Tom Jones, Dido, Diana Ross and Sinead O’Connor are among acts performing this summer at Live at the Marquee 2020.
The stage version of Mrs Brown’s Boys is also coming to the venue, with three shows booked for June 12 and 13.
Other acts announced yesterday include Cat Stevens, Christy Moore, Crowded House, The National and Nathan Carter.
Mrs Brown’s Boys will be the only other act appearing over two days.
It is the first time award-winning comedian Brendan O'Carroll has taken his hit D’Live Show to Cork.
Of the Mrs Brown’s Boys creator, promoter Peter Aiken said: “I wouldn’t have been a big fan of his years ago, but I can see why people like it.
“He went over to the UK and he took out all those other comedians by the roots and ended up with a number one show.”
Tom Jones’ trip to Cork will be his third and when he arrives for his June 2 gig, the voice behind hits such as It’s Not Unusual, She’s a Lady and Kiss will be just five days shy of his 80th birthday.
In announcing the show, Mr Aiken said he was “proud to announce one of the most enduring personalities in the music entertainment business” has confirmed a return to Ireland to play Belfast on 31 May and Live At The Marquee in Cork.
Mr Aiken later told how his father Jim drove Tom Jones into a ditch the first time the Welsh crooner came to this country.
The late and legendary rock promoter, who brought the Rolling Stones to Slane Castle in 1982, had just bought what is believed to be a Ford Zephyr.
The car, one of Ford’s so-called Z-Cars, had what was at the time an impressive top speed of 155 km/h and could go from 0-80km/h in 9.1 seconds.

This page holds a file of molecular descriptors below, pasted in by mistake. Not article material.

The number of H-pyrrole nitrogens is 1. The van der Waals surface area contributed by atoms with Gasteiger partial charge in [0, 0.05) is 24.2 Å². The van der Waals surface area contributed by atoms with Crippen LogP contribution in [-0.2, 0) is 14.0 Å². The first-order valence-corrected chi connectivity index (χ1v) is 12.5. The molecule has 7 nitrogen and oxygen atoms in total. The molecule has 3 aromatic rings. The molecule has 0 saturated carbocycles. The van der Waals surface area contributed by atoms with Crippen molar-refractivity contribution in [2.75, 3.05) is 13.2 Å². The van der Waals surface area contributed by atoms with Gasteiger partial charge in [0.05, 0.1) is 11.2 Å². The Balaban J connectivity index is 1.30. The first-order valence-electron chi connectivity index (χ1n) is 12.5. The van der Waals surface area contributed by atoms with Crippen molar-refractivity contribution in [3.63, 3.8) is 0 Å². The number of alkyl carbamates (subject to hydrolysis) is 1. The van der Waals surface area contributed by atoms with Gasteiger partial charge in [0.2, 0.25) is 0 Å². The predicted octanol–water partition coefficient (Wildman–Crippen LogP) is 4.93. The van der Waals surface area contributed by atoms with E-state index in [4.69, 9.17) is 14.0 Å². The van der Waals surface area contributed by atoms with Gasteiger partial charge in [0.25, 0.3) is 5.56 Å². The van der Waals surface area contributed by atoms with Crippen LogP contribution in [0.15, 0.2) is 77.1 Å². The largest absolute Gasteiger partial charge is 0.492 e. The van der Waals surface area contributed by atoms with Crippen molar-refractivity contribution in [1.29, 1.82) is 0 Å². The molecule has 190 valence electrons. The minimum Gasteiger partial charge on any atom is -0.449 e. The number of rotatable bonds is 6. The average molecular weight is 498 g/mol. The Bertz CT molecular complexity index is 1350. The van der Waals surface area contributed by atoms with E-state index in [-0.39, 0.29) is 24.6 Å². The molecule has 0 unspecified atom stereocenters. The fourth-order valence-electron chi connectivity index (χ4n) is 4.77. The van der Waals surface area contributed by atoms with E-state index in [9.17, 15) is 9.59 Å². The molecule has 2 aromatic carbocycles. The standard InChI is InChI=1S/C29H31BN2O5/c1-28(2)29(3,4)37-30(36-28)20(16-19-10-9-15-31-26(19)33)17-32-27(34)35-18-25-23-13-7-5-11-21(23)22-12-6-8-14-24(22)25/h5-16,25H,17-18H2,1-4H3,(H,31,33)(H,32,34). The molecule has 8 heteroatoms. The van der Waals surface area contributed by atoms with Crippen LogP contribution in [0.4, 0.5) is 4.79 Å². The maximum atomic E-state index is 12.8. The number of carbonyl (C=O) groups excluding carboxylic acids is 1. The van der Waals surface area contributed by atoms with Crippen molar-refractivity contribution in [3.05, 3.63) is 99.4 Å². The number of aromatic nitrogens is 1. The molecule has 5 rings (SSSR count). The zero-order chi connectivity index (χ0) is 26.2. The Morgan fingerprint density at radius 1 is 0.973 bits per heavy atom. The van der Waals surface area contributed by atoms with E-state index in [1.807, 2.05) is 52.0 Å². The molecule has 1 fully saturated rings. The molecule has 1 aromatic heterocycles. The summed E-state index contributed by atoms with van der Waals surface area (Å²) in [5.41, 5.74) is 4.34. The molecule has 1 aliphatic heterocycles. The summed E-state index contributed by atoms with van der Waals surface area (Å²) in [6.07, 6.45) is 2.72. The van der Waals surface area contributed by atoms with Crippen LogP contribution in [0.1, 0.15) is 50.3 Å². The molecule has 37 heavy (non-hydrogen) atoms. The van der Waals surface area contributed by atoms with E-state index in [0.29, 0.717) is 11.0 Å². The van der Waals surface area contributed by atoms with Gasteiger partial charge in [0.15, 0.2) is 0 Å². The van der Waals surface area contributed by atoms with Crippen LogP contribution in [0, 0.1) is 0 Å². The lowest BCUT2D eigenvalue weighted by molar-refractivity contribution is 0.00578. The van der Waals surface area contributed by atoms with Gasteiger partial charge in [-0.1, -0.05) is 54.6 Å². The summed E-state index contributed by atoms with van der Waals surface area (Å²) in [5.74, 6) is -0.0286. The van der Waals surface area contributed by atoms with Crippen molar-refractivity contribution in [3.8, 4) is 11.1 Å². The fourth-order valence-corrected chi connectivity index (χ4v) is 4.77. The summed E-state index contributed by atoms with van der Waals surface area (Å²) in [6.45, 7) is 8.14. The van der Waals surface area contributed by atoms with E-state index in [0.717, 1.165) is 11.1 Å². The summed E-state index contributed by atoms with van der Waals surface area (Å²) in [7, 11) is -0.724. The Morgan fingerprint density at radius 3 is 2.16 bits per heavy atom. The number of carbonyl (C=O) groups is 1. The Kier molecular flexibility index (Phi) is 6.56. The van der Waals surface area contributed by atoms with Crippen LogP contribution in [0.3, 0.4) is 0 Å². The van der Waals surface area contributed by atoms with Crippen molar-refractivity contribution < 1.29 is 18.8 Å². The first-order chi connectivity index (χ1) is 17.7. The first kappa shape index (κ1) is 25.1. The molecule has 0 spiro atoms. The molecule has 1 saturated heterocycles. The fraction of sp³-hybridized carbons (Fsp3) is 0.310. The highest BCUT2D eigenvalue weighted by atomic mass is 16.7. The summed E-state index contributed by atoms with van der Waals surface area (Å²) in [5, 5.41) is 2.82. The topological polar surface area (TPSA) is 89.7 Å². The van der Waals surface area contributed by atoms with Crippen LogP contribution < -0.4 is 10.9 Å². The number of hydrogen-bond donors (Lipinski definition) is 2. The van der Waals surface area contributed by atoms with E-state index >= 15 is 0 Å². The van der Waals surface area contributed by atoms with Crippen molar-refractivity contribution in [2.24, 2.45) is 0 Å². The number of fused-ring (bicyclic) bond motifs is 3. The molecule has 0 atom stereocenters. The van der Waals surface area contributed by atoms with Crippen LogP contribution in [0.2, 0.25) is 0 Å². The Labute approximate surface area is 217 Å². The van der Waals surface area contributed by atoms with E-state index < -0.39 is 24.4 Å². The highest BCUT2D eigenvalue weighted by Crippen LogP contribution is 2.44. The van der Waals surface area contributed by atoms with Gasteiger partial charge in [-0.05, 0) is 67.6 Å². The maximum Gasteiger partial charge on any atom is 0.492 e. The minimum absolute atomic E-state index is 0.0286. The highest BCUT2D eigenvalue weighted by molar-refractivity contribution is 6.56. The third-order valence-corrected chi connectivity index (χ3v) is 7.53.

“He has been coming here since 1967,” Mr Aiken said of Tom Jones’ arrival in Ireland. “My father drove him the first time he came here.
The Green Green Grass of Home was a number one and he had bought a new car and the old fella was showing him how fast it could go, when he crashed it.
“Tom Jones never forgot that.”
Whether or not either man was injured isn’t known, but it led to a friendship between Jones and the Aiken family that obviously endures to this day.
More than 1.1m tickets have been sold for Live at the Marquee concerts since the music festival first came to Cork 14 years ago.
The former 11.3-acre Ford depot site was on the market for €8.5m after Nama put it up for sale.
The site had been previously earmarked for a hotel and office complex when it was owned by Howard Holdings — which bought it for €35m.
It was sold to Glenveagh Properties for €15m in 2018. Up to 1,000 homes are expected to be built on the land to tie in with the expansion of the city into brownfield dockland sites.